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standing more in the way of the temperance cause than any thing else at the present time. Professed Christians refusing to sign the pledge! And who is it that thanks you for it ? Not good men, but the rum-seller, and the drunkard ! Yes, you are the song of the drunkard, and the devil rejoices in the stand you take. No doubt some miserable ragged sot is quoting you at the present time, and refusing to join the society, because you refuse. You know not how many you may save from a drunkard's grave by signing the pledge at


B. I never thought on't so before.

P. It is high time for you now then, to begin to view it so -Your conscience testifies this moment, that you have not done your duty-You would not bave come here this morning, or have felt hurt by the discourse last evening, if you had felt satisfied with your

Now candidly tell me, am I not correct?

B. Why sometimes I've had doubts, and thought perhaps I ought to jine the society for the sake of others.

P. I felt sure such was the fact, Now


then, as it can do no harm to any one, join the society, and let the world know you are a true teetotaller. Throw away all that nonsense about pledging and signing away liberty, and do your whole duty as a man, and a Christian. Now will you not do it ? Remember, by so doing, you will, at least, remove one stumbling block out of the drunkard's way. You will do it—will you not ?

B. I don't want to say sartin, but I'll think on’t.

We can give the reader no further information about this interview ; for seeing the minister was considerably nervous, and out of patience with this poor brother, we came away when the conversation had progressed thus far.




Salathiel Brake was one of the deacons of a church in Connecticut. He was a tall, gaunt man, and bad a long, meagre, shallow face, with a very sharp nose. He was not a man of very kind spirit, and always appeared as if something had happened to make him particularly crabbed and morose.

He was never very courteous in his behavior, and consequently was not regarded as a dignified and affable gentleman. His neighbors did not look upon him with much respect, because they believed he was trickey and underhanded in his business transactions. He was considered as no ornament, either to his profession as a Christian, or to his oflice as a deacon, on account of the inconsistencies in his walk and conversation. His heart was a stranger to true benevolence; and as to charity, he gave not a cent, unless it could be blą.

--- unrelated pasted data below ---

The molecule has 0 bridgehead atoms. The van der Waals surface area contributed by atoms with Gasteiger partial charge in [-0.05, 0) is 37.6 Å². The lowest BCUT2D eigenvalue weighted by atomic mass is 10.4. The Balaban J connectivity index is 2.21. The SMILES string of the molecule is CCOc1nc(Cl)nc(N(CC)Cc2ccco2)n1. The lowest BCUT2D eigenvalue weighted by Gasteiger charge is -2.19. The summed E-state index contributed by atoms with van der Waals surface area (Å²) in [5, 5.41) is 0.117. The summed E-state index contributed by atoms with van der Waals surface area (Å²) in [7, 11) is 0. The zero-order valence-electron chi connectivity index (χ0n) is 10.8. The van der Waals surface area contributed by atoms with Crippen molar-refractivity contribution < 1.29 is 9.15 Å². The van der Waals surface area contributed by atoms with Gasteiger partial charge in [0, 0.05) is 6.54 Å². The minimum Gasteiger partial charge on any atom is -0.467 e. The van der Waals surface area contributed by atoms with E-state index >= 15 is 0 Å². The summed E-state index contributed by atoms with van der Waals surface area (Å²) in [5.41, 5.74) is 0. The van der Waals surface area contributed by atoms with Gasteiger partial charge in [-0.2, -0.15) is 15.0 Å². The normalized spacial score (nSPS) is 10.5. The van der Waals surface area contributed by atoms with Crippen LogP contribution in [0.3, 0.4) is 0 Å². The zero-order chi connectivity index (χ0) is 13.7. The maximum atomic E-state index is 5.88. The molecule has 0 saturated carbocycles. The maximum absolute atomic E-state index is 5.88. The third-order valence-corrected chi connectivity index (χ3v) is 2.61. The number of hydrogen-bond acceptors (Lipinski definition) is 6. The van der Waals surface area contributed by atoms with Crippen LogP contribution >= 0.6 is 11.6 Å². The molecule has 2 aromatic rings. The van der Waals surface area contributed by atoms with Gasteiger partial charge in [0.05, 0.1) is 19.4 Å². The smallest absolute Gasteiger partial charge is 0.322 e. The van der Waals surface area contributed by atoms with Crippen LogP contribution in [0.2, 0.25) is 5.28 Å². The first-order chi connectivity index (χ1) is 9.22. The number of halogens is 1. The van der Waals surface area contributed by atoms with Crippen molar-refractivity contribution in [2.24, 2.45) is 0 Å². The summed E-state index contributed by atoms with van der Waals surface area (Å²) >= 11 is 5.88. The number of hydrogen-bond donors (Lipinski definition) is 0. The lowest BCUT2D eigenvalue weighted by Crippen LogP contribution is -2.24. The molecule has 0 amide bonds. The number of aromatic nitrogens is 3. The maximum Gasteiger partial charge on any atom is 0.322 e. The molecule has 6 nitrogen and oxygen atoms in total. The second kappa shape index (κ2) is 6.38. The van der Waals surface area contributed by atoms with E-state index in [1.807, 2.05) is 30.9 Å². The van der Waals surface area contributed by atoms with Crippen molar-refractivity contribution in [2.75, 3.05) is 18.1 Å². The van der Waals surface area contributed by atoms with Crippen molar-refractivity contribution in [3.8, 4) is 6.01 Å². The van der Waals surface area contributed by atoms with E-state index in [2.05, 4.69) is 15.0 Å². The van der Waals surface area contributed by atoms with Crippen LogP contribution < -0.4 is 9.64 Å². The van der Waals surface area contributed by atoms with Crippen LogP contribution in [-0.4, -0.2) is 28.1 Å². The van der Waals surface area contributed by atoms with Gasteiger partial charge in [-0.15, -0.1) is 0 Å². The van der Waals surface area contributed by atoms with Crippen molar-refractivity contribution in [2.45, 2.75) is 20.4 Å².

zoned with a trumpet's tongue. He was quite rich in the things of this world, but so poor in faith, that the egg of an animalcule might have held it all,


had room to spare. In the church, he was positive and dictatorial, and was always unwilling to yield in the least, to the opinions and wishes of his brethren. He was an exceedingly troublesome man to his pastors, and made more difficulty for them than all the rest of the church put together; and was actually the means of driving several of them away. He appeared to take delight in perplexing and worrying his minister. He never seemed at rest in the church, unless he had something on the docket, which caused exciting discussions ; and as he was as fickle as the wind, he presented the sort of living paradox, of violently supporting both sides of a question, that is, at different times. For instance, one time he was a flaming abolitionist, and nothing would do, but to open the meeting-house to all sorts of anti-slavery lecturers, and yet, in less than a year, his views and feelings had so changed, that he effectually vetoed the opening of the house to one of the best lecturers in the land.

In a similar manner he wheeled about in reference to the temperance question, and several other topics of interest, that came before the church.

No one could tell, when any subject was brought before the church, on which side deacon Brake would be found, from knowing the side be had formerly espoused; but all knew, that let the subject be what it would, he would talk loud, long, and fiercely about it. It was always a relief to the brethren, if he was out of town, or if any thing happened to detain him at home on church meeting evening. If he was ill, they were not glad of his sickness, but they were glad if the church meeting occurred while he was sick, for his unkindness, and harshness, and poor counsels were never desirable at the meeting. *

But we take pleasure in turning from him, to speak of Simon Drake, who was one of

* This deacon ought to have been disciplined, and he would have been, if the church had had the spirit they ought to have had; but the fact was, he had in some unaccountable way gained such a Popish ascendancy over the minds of many, that the church were afraid of him,

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